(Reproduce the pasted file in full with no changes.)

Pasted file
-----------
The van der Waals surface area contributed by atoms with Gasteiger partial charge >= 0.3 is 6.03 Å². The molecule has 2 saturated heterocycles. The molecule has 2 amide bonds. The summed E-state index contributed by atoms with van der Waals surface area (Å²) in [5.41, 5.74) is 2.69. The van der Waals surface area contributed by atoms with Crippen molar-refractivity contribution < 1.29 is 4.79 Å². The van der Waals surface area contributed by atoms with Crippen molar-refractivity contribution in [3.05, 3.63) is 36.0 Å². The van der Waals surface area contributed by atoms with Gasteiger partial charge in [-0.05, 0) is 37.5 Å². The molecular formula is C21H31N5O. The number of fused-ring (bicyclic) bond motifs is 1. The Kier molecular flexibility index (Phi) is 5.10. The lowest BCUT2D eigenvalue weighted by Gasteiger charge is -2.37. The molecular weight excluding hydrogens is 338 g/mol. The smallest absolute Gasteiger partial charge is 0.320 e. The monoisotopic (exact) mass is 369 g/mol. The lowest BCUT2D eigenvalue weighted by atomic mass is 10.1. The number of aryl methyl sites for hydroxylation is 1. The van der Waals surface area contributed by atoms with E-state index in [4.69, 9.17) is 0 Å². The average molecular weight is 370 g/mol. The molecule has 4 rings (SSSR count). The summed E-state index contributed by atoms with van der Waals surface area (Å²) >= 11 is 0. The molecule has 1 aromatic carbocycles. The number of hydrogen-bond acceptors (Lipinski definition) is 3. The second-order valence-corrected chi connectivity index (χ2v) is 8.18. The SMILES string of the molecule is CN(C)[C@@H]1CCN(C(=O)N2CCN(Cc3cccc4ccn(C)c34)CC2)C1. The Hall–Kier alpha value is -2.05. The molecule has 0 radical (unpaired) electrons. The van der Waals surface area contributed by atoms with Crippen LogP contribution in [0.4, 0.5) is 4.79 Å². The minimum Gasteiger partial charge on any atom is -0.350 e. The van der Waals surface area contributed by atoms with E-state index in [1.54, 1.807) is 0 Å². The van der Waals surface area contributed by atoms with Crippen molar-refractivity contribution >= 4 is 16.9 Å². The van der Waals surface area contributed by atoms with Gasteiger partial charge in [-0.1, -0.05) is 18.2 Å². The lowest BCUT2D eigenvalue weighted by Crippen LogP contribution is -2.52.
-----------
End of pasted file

The van der Waals surface area contributed by atoms with Gasteiger partial charge >= 0.3 is 6.03 Å². The molecule has 2 saturated heterocycles. The molecule has 2 amide bonds. The summed E-state index contributed by atoms with van der Waals surface area (Å²) in [5.41, 5.74) is 2.69. The van der Waals surface area contributed by atoms with Crippen molar-refractivity contribution < 1.29 is 4.79 Å². The van der Waals surface area contributed by atoms with Crippen molar-refractivity contribution in [3.05, 3.63) is 36.0 Å². The van der Waals surface area contributed by atoms with Gasteiger partial charge in [-0.05, 0) is 37.5 Å². The molecular formula is C21H31N5O. The number of fused-ring (bicyclic) bond motifs is 1. The Kier molecular flexibility index (Phi) is 5.10. The lowest BCUT2D eigenvalue weighted by Gasteiger charge is -2.37. The molecular weight excluding hydrogens is 338 g/mol. The smallest absolute Gasteiger partial charge is 0.320 e. The monoisotopic (exact) mass is 369 g/mol. The lowest BCUT2D eigenvalue weighted by atomic mass is 10.1. The number of aryl methyl sites for hydroxylation is 1. The van der Waals surface area contributed by atoms with E-state index in [4.69, 9.17) is 0 Å². The average molecular weight is 370 g/mol. The molecule has 4 rings (SSSR count). The summed E-state index contributed by atoms with van der Waals surface area (Å²) >= 11 is 0. The molecule has 1 aromatic carbocycles. The number of hydrogen-bond acceptors (Lipinski definition) is 3. The second-order valence-corrected chi connectivity index (χ2v) is 8.18. The SMILES string of the molecule is CN(C)[C@@H]1CCN(C(=O)N2CCN(Cc3cccc4ccn(C)c34)CC2)C1. The Hall–Kier alpha value is -2.05. The molecule has 0 radical (unpaired) electrons. The van der Waals surface area contributed by atoms with Crippen LogP contribution in [0.4, 0.5) is 4.79 Å². The minimum Gasteiger partial charge on any atom is -0.350 e. The van der Waals surface area contributed by atoms with E-state index in [1.54, 1.807) is 0 Å². The van der Waals surface area contributed by atoms with Crippen molar-refractivity contribution >= 4 is 16.9 Å². The van der Waals surface area contributed by atoms with Gasteiger partial charge in [-0.1, -0.05) is 18.2 Å². The lowest BCUT2D eigenvalue weighted by Crippen LogP contribution is -2.52.